When it comes to imposing stringent licensing restrictions on foreign bank card providers, it seems as though China is taking a more relaxed attitude.
A senior central bank official said China has no plans to limit the number of licenses issued to overseas providers attempting to enter the country’s $7 trillion card payment market, Reuters reported yesterday (Nov. 10).
If the use of limited licenses were actually imposed for foreign bank card providers, these companies would have no choice but to utilize joint ventures with local partners in order to operate within the country.
But in a conference yesterday, Fan Yifei, a vice governor at the People’s Bank of China (PBOC), confirmed that such requirements are not in the works.
“We will actively and cautiously open up China’s card payment market according to laws and regulations and encourage fair competition,” Fan said.
Following a World Trade Organization ruling in 2012, China was forced to break the monopoly held by Chinese payment network UnionPay by introducing new rules for foreign payment networks, which came into play as of June 1.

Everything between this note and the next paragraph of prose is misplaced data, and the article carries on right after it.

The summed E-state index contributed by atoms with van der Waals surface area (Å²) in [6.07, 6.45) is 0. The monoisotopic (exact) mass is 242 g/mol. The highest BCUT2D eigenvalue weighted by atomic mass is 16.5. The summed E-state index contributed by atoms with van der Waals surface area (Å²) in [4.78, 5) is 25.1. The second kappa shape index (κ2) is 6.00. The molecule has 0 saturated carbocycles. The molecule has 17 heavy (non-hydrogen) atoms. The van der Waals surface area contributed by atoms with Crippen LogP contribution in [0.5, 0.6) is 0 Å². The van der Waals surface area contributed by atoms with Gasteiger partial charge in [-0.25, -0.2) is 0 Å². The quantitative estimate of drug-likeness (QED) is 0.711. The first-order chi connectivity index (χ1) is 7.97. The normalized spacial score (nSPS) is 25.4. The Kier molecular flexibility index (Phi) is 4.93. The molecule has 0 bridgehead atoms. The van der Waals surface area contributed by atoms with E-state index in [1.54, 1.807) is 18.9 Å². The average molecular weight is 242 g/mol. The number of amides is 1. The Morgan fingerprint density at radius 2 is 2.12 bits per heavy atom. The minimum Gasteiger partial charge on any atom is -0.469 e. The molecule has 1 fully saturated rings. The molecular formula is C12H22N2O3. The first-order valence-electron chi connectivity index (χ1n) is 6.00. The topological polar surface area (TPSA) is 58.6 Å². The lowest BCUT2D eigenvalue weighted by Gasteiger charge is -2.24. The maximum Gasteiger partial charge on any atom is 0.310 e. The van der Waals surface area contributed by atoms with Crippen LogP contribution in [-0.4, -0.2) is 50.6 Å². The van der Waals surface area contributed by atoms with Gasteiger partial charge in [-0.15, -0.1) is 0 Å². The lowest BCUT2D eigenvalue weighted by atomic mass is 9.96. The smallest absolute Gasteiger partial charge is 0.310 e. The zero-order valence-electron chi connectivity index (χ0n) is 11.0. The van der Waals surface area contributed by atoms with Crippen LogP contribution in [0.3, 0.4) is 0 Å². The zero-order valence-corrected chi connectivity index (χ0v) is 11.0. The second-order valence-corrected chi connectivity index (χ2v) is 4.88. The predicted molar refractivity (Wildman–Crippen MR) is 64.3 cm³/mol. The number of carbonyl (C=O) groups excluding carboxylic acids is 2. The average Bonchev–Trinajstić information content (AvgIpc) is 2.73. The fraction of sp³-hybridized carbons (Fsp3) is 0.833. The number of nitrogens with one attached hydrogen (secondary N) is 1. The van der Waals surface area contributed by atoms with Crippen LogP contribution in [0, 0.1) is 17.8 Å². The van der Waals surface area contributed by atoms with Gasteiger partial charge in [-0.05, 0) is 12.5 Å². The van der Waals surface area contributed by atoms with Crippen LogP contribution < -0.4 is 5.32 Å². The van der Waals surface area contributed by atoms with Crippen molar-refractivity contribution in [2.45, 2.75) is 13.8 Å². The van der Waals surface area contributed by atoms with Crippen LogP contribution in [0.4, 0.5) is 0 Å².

This move opened the door for companies like Visa and MasterCard to finally have an opportunity to break into a market that Bloomberg previously estimated handled nearly $73 trillion in 2014.
“Realistically, Visa and MasterCard are not going to be the dominant card networks in China in the near future,” said Tristan Hugo-Webb, associate director of global payments at Mercator Advisory, to Financial Times earlier this year.
“Nonetheless, even a small share of the fast-growing Chinese electronic payment market will be a big boon for Visa and MasterCard as they increasingly face competition from other players in the global payments marketplace.”
For now, the state-controlled consortium UnionPay maintains its monopoly control over the payment cards issued and used within China.
“As China opens up its market, more institutions will enter interbank clearing market. UnionPay will compete and collaborate with new joiners,” Reuters reported Ge Huayong, chairman of China UnionPay, said following Fan’s statement at the same conference yesterday.
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